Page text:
Abstract: In 2020, as festivals, conferences and live events around the world started to be cancelled, documentary organisations found ways to quickly reconfigure their in-person events to be virtual, or online. This adaptation to the emergent events demonstrated that the pre-planned show must go on. And with this, the documentary events which followed throughout the year found new ways to respond with innovative modes of production and exhibition designed especially for our new online realities. Rather than being limited to the rectangle boxes of Zoom, live-streamed talks and on-demand screenings, new kinds of immersive, virtual and interactive work began to be both adapted from in-real-life events, or specifically produced for this medium. This presentation takes as a starting point, the study of interactive and immersive documentary, using Bristol-based i-Docs team Aston, Guadenzi and Rose’s idea of an “expansive concept than can provide a platform for interrogating diverse forms and embracing variety of emerging trends” (2017). Through this framing, I explore some of the evolutions in live and immersive documentary that have occurred during 2020 and continue into 2021. These forms transcend spatial limitations and make use of various online platforms. Presented as a continuation of the relatively under-theorised live documentary performance genre, I will discuss a selection of works from different festivals including Open City Docs and IDFA (2020) and CPH:DOX (2021). I claim that the adaptations and inventions that emerged during this time occupy a liminal space between the material and virtual, audience and participant and domestic and public. More broadly, I present these works not in their reduced form, but rather as an emerging field that foregrounds invention and resistance and reinstates this types of documentary as collective experiences that has the capacity to outlive the current pandemic and present new possibilities for more sustainable and accessible practices in the future.

Bio: Dr Kim Munro is an award-winning academic based in Melbourne Australia. She has a PhD in Media and Communication from RMIT (2019), specialising in immersive and interactive documentary. Kim teaches a range of documentary and media courses across the Bachelor of Media and Communication and the Master of Media at RMIT University. She is currently writing a book on sound in interactive and immersive documentary (Palgrave MacMillan) and co-editing a book on the intersection between documentary practice and research (Intellect). She has published broadly on such topics as the essay film, technology and documentary, virtual reality, participatory practices, live performance and documentary, feminism and posthumanism and sound theory. Kim is the Conference Programmer at the Australian International Documentary Conference, Australia’s largest documentary and factual television event, on the selection panel at Melbourne International Film Festival and a member of the Melbourne Cinematheque committee. She was on the Grand Jury at Melbourne Webfest (2020) as well as a documentary judge in the Australian Teachers of Media Awards (2019-20). She was also the co-founder of Docuverse – a forum for expanded documentary which runs regular events and symposia as part of the non/fictionLab and Screen and Sound Cultures research group at RMIT University.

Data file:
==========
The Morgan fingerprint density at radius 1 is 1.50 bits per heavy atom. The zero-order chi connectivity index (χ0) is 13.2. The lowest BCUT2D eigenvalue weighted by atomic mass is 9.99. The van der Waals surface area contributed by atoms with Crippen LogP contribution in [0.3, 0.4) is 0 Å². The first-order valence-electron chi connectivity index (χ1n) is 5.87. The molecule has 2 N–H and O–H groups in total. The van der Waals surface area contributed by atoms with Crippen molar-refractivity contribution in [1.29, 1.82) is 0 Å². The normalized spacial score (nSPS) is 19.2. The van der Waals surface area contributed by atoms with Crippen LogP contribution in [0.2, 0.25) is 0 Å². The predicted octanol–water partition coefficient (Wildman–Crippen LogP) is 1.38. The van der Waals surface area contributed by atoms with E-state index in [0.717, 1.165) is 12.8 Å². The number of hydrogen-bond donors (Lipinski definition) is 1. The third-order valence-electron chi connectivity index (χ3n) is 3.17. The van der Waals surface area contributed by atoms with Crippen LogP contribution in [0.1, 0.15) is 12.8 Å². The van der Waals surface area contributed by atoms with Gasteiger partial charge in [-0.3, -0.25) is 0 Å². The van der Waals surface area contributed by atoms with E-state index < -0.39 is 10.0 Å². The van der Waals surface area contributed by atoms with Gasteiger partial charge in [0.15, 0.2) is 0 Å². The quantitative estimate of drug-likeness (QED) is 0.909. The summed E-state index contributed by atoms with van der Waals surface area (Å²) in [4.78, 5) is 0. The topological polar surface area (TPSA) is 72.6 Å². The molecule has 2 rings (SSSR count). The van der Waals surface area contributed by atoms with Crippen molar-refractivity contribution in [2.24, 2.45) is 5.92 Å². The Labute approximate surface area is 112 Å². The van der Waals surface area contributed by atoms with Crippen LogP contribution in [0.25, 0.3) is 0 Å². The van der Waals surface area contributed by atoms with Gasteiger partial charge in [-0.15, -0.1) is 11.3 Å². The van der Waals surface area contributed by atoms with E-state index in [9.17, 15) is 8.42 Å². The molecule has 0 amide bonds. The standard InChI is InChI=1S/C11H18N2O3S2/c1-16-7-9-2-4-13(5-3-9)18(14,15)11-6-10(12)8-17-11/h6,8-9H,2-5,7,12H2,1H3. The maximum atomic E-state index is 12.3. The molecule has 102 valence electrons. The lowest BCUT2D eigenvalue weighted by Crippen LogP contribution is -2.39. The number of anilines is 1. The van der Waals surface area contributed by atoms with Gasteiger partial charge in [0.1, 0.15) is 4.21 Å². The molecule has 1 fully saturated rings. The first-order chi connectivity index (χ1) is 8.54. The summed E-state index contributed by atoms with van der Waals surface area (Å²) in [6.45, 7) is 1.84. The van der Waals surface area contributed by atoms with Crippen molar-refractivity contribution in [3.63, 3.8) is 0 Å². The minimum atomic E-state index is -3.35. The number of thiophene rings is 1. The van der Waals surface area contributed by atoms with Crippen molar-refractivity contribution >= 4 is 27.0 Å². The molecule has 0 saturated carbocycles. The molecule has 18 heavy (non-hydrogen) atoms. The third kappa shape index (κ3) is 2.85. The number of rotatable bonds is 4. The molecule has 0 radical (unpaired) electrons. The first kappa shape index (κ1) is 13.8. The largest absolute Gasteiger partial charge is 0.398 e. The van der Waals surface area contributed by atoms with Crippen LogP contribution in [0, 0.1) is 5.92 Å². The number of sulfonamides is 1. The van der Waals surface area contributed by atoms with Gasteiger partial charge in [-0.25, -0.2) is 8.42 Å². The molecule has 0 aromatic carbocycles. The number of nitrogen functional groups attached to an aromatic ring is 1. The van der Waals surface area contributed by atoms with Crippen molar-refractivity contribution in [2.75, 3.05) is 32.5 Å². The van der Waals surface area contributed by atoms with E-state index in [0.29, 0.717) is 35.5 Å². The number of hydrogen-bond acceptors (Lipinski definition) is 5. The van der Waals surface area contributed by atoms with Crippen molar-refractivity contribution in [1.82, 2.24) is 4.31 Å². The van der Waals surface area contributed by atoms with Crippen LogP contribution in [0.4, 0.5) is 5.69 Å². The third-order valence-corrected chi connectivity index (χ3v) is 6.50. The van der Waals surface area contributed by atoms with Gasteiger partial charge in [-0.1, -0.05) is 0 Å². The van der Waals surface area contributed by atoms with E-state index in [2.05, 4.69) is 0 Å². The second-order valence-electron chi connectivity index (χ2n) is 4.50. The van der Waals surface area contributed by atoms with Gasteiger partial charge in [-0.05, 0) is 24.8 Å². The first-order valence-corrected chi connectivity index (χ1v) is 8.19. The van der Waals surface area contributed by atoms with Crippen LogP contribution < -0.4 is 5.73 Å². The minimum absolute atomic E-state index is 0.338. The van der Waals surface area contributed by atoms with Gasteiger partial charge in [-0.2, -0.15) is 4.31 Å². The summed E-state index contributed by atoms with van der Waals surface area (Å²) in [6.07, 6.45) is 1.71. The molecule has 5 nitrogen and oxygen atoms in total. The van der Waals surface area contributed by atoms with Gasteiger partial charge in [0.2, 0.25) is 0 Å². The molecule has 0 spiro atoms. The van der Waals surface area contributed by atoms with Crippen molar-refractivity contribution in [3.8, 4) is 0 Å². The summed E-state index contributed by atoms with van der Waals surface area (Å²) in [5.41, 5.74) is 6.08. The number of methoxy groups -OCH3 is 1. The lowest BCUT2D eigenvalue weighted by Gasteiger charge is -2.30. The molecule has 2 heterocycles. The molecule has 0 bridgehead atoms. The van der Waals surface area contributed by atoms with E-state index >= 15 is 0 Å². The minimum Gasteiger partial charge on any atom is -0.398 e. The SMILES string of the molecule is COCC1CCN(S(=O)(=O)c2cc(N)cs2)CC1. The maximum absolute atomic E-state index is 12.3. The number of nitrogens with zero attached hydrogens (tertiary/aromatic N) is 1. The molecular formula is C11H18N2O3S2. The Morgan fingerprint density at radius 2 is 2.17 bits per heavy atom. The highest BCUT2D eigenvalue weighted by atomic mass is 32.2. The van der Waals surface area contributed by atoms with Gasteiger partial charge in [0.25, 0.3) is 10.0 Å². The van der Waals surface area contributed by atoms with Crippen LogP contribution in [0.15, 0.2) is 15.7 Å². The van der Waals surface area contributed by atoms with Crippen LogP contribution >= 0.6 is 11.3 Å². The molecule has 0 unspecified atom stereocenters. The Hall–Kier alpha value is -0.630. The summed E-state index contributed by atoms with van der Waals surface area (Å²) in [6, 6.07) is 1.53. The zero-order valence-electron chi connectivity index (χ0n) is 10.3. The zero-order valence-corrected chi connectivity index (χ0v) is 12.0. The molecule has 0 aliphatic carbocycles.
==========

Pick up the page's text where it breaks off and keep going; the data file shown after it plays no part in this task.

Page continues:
Music for a Virtually All Seeing Audience: Capturing Musical Performances with 360° Cameras
Miguel Mira (Coimbra / Leiden)

Abstract: The following paper proposes a presentation that investigates cinematic virtual reality (CVR) 360° music videos, as a new form of music video consumption. Now that virtual audiences can choose how to perceive CVR 360° music videos, by directing their gaze in the direction they wish to view, how have musicians and music video directors, navigated this new paradigm? And what mechanisms have they employed to illustrate a musical performance, for this new, virtually emancipated audience, that can now consume visuals in all directions? The affordances of a 360° panoramic view transport the viewer’s feeling of presence and, immerses them in a new location. Ever since the proliferation of 360° photography, in the early years of the XXI century, musicians have experimented and attempted to create with this new medium a closer relationship between their audience and their music. This investigation will use CVR 360° music videos case studies to begin evaluating a potential grammar for CVR 360° music videos, in order to determine what is the optimal spatial relationship between the audience and the musician, in virtual reality. Findings of this research could potentially serve as a blueprint for future auteurs to create their own CVR 360° music videos, and more importantly, this research will begin investigating if this new form of musical communication can be utilized as a means to mitigate the disastrous impact the COVID pandemic has had on the music industry. In a time without music concerts, when we must all be distanced, can CVR 360° music videos transport the audience’s sense of presence closer to their favorite musicians?

Bio: Miguel Mira is a digital artist, researcher and lecturer. As a digital artist he creates pieces testing the limits of software, using projection mapping, and virtual reality to investigate our contemporary digital age. As a researcher his interest lies at the intersection of different mediums. Namely: film, VR and the digital revolution. As an educator he is a frequent guest lecturer at the University of Lisbon and has taught workshops at multiple institutes. Currently, he is a PhD candidate in both Coimbra University and Leiden University in Art and Media studies and is undergoing a co-tutelage between both institutions. His PhD research focuses on investigating VR in comparison to cinema in regards to ontology, cognition, history, narrative and perspective.